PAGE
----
Tattoos: a Cultural Statement


Ancient Marks: The Sacred Origins of Tattoos and Body Marking -- Chris Rainier


I’ve never really understood tattoos.  Where I grew up in New Jersey, I seldom saw a person with tattoos.  When I did, it was usually on a young guy who just came back for a tour of duty in the Army or Navy.  It looked painful to me.  And then, I wondered what you do with a girlfriend’s name after you get a new girlfriend!  So it was easy for me to take solace in the only biblical passage that addresses tattoos in Leviticus 19:28 — “You must not . . . incise a tattoo on yourself.”  But I’ve remained curious about what motivates people to make such permanent marks on their bodies.  The latest issue of Smithsonian (October 2010) is helping me understand this a little more.  It features an article on the photography of Chris Rainier, a protege of Andel Adams. (Don’t miss the video clip in this link.)

It’s about a statement of identity.  In the article he explains that they are saying “This is who I am, and what I have done.”  For the Dyak people of Borneo, “when we have lost our tattoos, we have lost our culture.”   So the motivation seems to be deeply rooted in personal identification with a particular culture.  I see this coming from a need to belong.  With regard to the present-day application of tattoos in America, Rainier believes that these individuals “want to carve out an identity in a chaotic postindustrial age by inscribing shoulders and shins with symbols of love, death and belonging.”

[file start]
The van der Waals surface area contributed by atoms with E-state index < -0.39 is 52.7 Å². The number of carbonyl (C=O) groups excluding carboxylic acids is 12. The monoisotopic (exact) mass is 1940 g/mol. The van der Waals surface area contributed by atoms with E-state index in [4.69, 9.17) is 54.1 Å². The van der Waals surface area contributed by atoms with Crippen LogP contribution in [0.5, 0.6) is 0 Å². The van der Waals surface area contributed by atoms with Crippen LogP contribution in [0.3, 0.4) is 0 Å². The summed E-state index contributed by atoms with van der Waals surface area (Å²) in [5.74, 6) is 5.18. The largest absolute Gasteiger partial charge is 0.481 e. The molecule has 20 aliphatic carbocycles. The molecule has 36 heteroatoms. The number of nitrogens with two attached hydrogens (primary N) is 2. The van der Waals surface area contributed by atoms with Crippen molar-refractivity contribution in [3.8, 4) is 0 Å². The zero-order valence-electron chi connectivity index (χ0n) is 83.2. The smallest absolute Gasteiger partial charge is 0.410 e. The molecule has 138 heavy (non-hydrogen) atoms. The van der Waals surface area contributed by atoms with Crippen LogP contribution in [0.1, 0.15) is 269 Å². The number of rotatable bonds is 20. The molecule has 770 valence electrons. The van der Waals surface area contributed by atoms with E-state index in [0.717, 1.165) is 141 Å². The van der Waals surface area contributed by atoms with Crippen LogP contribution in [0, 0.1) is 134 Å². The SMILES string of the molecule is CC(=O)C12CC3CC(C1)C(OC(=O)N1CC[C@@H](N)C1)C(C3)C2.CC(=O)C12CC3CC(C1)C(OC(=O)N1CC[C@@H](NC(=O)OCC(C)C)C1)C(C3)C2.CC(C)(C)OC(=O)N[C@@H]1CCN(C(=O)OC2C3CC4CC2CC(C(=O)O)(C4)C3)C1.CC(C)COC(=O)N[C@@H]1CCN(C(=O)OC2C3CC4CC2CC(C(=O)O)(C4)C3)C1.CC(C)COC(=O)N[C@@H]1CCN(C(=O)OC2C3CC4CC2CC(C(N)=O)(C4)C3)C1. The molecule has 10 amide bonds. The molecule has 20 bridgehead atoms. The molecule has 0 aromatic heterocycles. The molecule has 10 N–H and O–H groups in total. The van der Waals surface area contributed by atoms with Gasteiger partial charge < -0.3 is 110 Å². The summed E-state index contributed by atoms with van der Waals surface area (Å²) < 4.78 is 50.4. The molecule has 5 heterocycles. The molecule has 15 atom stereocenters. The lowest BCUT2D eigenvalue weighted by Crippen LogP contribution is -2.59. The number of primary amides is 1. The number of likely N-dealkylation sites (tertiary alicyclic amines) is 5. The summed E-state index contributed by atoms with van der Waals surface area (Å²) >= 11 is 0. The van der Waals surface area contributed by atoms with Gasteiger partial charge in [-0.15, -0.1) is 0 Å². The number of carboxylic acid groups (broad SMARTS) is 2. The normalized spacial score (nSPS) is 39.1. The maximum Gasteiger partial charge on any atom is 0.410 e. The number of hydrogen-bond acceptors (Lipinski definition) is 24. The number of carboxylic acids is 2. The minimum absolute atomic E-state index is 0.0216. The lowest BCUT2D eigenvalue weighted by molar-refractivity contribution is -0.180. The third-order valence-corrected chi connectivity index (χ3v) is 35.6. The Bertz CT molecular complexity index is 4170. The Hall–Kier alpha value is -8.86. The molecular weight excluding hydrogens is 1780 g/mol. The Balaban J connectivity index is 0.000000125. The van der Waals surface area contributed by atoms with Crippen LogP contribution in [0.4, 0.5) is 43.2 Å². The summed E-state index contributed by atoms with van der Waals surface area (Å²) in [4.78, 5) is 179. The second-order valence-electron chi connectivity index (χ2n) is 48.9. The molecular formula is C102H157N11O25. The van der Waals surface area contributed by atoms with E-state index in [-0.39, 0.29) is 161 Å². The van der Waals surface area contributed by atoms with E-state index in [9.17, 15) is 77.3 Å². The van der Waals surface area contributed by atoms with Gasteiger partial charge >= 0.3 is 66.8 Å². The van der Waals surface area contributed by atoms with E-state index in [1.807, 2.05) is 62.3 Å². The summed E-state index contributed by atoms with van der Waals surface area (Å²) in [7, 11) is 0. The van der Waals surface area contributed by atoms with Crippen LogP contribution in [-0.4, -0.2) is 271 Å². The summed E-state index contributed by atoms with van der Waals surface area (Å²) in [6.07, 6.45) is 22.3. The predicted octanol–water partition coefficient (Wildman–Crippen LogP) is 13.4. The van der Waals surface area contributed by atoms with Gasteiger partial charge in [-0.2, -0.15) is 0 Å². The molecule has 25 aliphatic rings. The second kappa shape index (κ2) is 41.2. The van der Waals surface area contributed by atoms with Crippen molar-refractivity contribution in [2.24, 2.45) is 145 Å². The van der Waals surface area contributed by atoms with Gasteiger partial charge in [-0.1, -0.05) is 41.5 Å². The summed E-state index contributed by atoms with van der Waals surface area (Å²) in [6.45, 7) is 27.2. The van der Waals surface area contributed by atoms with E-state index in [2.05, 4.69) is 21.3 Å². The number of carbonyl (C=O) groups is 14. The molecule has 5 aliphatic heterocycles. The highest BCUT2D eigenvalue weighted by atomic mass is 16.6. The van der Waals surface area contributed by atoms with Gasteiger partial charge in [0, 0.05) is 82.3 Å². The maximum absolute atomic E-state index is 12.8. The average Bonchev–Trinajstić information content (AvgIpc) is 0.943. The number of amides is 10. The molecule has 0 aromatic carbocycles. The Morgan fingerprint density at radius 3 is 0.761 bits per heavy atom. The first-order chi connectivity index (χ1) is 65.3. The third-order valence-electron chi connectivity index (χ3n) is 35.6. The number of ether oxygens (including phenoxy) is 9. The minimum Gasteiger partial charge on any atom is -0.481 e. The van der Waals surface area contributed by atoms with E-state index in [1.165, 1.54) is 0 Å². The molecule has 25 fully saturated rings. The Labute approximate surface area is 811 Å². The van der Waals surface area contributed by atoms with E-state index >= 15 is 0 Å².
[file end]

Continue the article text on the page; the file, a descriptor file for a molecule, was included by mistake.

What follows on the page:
All this encourages me to understand more about the person rather than judging them or simply cringing because it all seems so painful.  When I interview parolees fresh out of prison who have so marked their bodies, I ask, “Tell me about your favorite one and what’s the story behind it.”  Thanks, Chris Rainier and Smithsonian, for lifting the veil for me.

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